Canada’s small businesses now collectively owe over $135B as a result of the pandemic
Four in 10 businesses say it will be at least a year from now until they expect to see normal profits
TORONTO — Seven in 10 small business owners have taken on debt due to COVID-19, with the average now reaching almost $170,000 per business, according to a new report from the Canadian Federation of Independent Business (CFIB). In total, small businesses in Canada now owe a collective $135 billion.
“Over the last six months, the average debt taken on by small businesses to deal with COVID-19 has grown significantly,” said Laura Jones, Executive Vice-President at CFIB, in a prepared statement. “While many businesses had previously reopened and were attempting to regain lost sales, the second wave and the restrictions that came with it are putting a massive wrench in an already slow recovery for small businesses.”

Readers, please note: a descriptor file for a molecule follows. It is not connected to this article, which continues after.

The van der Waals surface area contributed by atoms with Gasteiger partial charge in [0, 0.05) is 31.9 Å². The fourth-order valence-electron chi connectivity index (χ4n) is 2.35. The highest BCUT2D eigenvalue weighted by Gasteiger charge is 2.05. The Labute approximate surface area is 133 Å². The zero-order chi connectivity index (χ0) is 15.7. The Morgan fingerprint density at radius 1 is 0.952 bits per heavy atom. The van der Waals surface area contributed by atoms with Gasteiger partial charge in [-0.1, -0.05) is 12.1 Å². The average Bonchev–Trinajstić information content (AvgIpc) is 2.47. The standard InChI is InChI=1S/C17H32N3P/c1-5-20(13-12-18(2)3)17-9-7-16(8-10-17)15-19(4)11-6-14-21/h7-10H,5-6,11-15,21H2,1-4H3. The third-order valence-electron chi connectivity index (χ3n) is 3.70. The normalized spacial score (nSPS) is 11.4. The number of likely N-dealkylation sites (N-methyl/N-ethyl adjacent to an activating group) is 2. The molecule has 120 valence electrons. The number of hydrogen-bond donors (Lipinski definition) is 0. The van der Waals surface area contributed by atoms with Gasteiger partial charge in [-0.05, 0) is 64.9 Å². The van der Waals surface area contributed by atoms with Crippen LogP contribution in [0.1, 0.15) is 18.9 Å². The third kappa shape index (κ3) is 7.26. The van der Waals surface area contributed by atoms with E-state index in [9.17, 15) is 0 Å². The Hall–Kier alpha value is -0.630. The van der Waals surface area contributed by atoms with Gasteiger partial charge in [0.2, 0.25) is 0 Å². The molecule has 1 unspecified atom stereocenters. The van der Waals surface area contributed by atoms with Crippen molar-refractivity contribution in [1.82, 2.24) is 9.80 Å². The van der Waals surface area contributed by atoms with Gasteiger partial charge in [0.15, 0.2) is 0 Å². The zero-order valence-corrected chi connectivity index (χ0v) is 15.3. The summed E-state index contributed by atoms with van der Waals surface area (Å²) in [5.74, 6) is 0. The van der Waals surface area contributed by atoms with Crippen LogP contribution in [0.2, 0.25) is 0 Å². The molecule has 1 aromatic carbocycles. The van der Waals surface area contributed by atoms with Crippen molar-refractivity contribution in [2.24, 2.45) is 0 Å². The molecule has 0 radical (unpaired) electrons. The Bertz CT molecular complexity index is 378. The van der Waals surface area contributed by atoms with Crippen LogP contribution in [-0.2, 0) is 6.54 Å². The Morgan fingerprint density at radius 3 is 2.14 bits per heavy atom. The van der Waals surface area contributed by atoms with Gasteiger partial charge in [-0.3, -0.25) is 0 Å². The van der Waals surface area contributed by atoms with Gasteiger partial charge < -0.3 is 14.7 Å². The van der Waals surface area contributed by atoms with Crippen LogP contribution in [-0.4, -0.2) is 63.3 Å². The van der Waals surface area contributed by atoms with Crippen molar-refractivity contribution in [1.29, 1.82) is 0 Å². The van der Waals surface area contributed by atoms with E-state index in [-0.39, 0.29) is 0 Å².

After adjusting the data to reflect the entire economy, CFIB estimates that the total debt taken on by Canadian small businesses as a result of COVID-19 as of early February is $135.1 billion, a significant increase since CFIB’s previous estimate of $117 billion in July 2020.
Of businesses that have taken on debt, three quarters (76%) say it will take them over a year to repay, with 11 per cent of this group expressing concern that they may not be able to repay their COVID-19 related debt at all. What’s more, when asked how long it would take them to return to typical profit levels (not including any debt repayment), four in 10 businesses say it will be at least a year from now, if not more, until they expect to see normal profits.
“Small businesses need our support through this challenging time,” added Taylor Matchett, a research analyst at CFIB and the lead author of the report. “We must also keep in mind that businesses are much more fragile now than at the beginning of the pandemic, and every effort should be made to keep businesses open while managing the health implications of the virus.”